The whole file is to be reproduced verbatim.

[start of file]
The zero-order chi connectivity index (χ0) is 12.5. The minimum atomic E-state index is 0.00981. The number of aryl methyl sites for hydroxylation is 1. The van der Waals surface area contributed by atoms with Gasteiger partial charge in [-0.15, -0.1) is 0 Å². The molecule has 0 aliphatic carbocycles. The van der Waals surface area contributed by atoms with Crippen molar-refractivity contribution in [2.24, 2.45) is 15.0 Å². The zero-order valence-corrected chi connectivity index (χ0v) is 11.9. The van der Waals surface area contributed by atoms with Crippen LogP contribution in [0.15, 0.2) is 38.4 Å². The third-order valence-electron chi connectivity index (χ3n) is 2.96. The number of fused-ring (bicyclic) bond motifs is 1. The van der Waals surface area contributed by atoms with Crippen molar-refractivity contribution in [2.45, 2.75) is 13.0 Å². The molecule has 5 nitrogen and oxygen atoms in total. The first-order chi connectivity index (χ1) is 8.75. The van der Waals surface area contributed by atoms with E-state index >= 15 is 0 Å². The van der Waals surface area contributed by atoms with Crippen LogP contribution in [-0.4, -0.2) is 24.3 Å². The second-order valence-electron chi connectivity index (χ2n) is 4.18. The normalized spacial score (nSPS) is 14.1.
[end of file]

The zero-order chi connectivity index (χ0) is 12.5. The minimum atomic E-state index is 0.00981. The number of aryl methyl sites for hydroxylation is 1. The van der Waals surface area contributed by atoms with Gasteiger partial charge in [-0.15, -0.1) is 0 Å². The molecule has 0 aliphatic carbocycles. The van der Waals surface area contributed by atoms with Crippen molar-refractivity contribution in [2.24, 2.45) is 15.0 Å². The zero-order valence-corrected chi connectivity index (χ0v) is 11.9. The van der Waals surface area contributed by atoms with Crippen LogP contribution in [0.15, 0.2) is 38.4 Å². The third-order valence-electron chi connectivity index (χ3n) is 2.96. The number of fused-ring (bicyclic) bond motifs is 1. The van der Waals surface area contributed by atoms with Crippen molar-refractivity contribution in [2.45, 2.75) is 13.0 Å². The molecule has 5 nitrogen and oxygen atoms in total. The first-order chi connectivity index (χ1) is 8.75. The van der Waals surface area contributed by atoms with E-state index >= 15 is 0 Å². The van der Waals surface area contributed by atoms with Crippen LogP contribution in [-0.4, -0.2) is 24.3 Å². The second-order valence-electron chi connectivity index (χ2n) is 4.18. The normalized spacial score (nSPS) is 14.1.